Coach: Overcoming extraordinary times by sticking to the basics

Words by Ben Capostagno

The COVID-19 pandemic has provided a new challenge to both professional and recreational cyclists alike. Countries introduced restrictions on outdoor activities, and many have only recently removed or adjusted these policies to allow us to spend time outdoors. The restrictions highlighted a very important aspect of
training; sticking to the basics of exercise prescription. There is nothing wrong with a little bit of creativity, but when it comes to improving your performance on the bike, if you haven’t taken care of the basics, then progression is unlikely to occur. In this article we will cover the basics of training load and how you can apply these to your own training to improve your performance.

Training load is comprised of two separate components; the external training load and the internal training load.

External training load

External training load is the “stress” that is applied to the body. For example, you might head out for a two-hour ride and average 200 Watts for the duration of the ride. The external training load has three components:

  • Frequency – the number of training sessions for a given time period
  • Duration – the length of a training session
  • Intensity – how hard was the training session (power output, heart rate, rating of perceived exertion (RPE))

For a given training session, we can manipulate both the duration and the intensity in order to promote a specific physiological response. Previously, duration or distance was used as a measure of training load, but reporting your weekly training load as 500 km or 14 hours completely neglects the intensity of those
sessions. Similarly, reporting an average power output of 200 Watts or 156 bpm, does not mean much without an associated duration.

The stress imposed, and therefore the physiological responses to riding at 200 Watts for two hours will be vastly different to that of riding at 200 Watts for four hours and this needs to be taken into account when
planning your training programme.

External training load is often prescribed using intensity domains or training zones. These zones should be determined by physiological testing prior to the commencement of a training programme. Although high training loads are required for success in endurance performance, it is important to note that a high training load for one athlete will be different to that of another. It is also critical to remember that there is no dose-response relationship with training load. In other words, simply increasing your training load will not guarantee an improvement in performance. How that training load is organized is an important consideration.

It is very important to monitor how your training intensity is distributed between your different training zones. Many successful endurance athletes have adopted a polarized approach to their training intensity
distribution, which means that 80 % of their training occurs at a VERY low intensity, and the remainder, 20% is completed at a VERY high intensity. They avoid accumulating too much time in the, “somewhat hard” exercise domain, because, while it may cause some fatigue, it does not provide a stress high enough to promote significant adaptations. Spending too much time here may reduce your capacity to hit the target intensities of your harder training sessions, which in turn will reduce the physiological response to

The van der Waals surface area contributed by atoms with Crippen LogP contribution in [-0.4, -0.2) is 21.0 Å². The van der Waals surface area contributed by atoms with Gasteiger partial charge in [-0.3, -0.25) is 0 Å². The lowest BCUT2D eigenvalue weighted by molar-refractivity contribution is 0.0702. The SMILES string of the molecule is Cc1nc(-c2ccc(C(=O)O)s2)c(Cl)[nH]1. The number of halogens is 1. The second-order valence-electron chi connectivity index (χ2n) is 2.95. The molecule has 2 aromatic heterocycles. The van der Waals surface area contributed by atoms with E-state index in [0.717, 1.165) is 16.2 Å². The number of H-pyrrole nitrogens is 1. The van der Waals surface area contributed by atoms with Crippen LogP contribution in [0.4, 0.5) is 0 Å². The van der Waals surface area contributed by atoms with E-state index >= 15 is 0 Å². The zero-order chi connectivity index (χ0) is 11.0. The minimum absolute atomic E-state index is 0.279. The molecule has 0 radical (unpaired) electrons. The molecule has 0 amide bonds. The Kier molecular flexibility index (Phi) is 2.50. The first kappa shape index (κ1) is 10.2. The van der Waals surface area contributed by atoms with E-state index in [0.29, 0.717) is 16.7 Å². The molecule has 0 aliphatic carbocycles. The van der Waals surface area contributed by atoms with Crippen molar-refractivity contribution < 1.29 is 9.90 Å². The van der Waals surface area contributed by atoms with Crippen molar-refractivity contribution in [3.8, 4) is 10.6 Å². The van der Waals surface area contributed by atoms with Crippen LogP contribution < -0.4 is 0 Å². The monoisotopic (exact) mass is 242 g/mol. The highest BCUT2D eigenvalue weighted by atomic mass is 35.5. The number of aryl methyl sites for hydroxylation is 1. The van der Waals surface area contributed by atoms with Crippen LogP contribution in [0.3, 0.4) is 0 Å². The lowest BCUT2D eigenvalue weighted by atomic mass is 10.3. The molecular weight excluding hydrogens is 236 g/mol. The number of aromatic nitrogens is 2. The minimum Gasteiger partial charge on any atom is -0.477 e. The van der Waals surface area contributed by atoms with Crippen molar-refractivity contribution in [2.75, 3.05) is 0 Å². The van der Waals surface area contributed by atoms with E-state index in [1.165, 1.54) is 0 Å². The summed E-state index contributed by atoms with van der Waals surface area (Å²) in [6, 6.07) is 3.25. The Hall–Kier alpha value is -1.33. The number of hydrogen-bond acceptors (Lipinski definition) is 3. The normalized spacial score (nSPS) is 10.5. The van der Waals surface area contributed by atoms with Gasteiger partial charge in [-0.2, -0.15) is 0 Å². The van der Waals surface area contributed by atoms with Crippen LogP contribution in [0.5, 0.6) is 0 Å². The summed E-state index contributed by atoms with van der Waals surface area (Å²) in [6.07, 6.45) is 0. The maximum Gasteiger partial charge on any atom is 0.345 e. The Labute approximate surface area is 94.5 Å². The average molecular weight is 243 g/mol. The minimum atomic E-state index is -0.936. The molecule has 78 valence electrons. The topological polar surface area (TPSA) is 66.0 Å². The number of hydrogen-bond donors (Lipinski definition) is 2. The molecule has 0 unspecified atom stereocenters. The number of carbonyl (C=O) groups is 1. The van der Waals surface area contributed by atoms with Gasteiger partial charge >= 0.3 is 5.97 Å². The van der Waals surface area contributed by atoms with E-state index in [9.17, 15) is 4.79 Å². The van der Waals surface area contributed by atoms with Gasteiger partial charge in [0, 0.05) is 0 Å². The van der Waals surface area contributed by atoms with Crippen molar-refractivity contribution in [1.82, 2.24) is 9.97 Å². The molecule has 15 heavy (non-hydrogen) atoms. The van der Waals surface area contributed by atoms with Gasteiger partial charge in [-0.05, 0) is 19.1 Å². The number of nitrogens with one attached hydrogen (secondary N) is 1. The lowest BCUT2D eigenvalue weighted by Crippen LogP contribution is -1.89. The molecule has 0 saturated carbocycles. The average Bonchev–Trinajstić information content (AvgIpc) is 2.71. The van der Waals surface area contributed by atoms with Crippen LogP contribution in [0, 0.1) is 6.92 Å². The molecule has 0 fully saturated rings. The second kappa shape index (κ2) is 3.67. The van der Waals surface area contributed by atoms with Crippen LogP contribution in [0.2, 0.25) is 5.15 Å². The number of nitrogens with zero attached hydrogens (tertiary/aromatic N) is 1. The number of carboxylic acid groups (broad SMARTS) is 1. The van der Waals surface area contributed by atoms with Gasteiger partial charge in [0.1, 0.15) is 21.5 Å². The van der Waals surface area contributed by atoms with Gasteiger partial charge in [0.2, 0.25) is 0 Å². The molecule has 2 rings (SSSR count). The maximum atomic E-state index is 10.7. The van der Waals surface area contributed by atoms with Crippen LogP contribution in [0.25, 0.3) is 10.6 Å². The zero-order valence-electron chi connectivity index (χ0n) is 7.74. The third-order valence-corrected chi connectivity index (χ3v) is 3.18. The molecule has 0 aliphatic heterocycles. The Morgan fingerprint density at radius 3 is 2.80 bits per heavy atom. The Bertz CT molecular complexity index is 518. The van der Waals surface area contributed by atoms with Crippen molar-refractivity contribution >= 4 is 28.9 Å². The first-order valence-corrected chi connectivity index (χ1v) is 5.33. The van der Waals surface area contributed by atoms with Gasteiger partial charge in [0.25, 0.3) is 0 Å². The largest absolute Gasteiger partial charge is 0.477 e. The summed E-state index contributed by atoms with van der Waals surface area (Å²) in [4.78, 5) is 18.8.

your training.

Internal Training Load

Internal training load is your physiological response to the external training load applied to the body. One of the challenges of using certain platforms to track our training loads is the absence of a valid and reliable measure of internal training load. We can have a very clear picture of how our external load is progressing, but without a measure of the internal training load, we are only seeing half the picture. Heart rate at a given intensity (power output or RPE) is probably the most accessible measure of internal training load.
In fact, the relationship between these three variables can provide some important clues as to how a cyclist is responding to their training. For example, if a cyclist is riding at a 200 Watts and their heart rate is lower than it usually is, this could be a sign of positive adaptation to training. However, if the lower heart rate at a given power output is accompanied by an increased perception of effort (it feels harder to ride at that intensity), then it could be sign of some fatigue and perhaps a lighter session or rest day is needed.

Powermeters have become increasingly affordable and as a result more and more cyclists are using them and ignoring their heart rate monitors. If you have access to both, I would strongly recommend that you use both in order to monitor YOUR responses to your training and make adjustments to your training if required.

Back to Basics

The simplest way to increase your performance is to ensure that your training has been periodized (organized) to allow for progressive periods of overload. In other words, ensure that your training load is increasing over time. If your load does not increase, the stress (external load) applied to the body will not increase and the adaptations to the training will therefore plateau. Depending on the cyclist, their background and their immediate goals, we will typically use a three weeks on, one week off (recovery week) structure to plan their training load. The training load will increase week on week for those first three weeks, but then drop off significantly to allow them to recover before the next training block.

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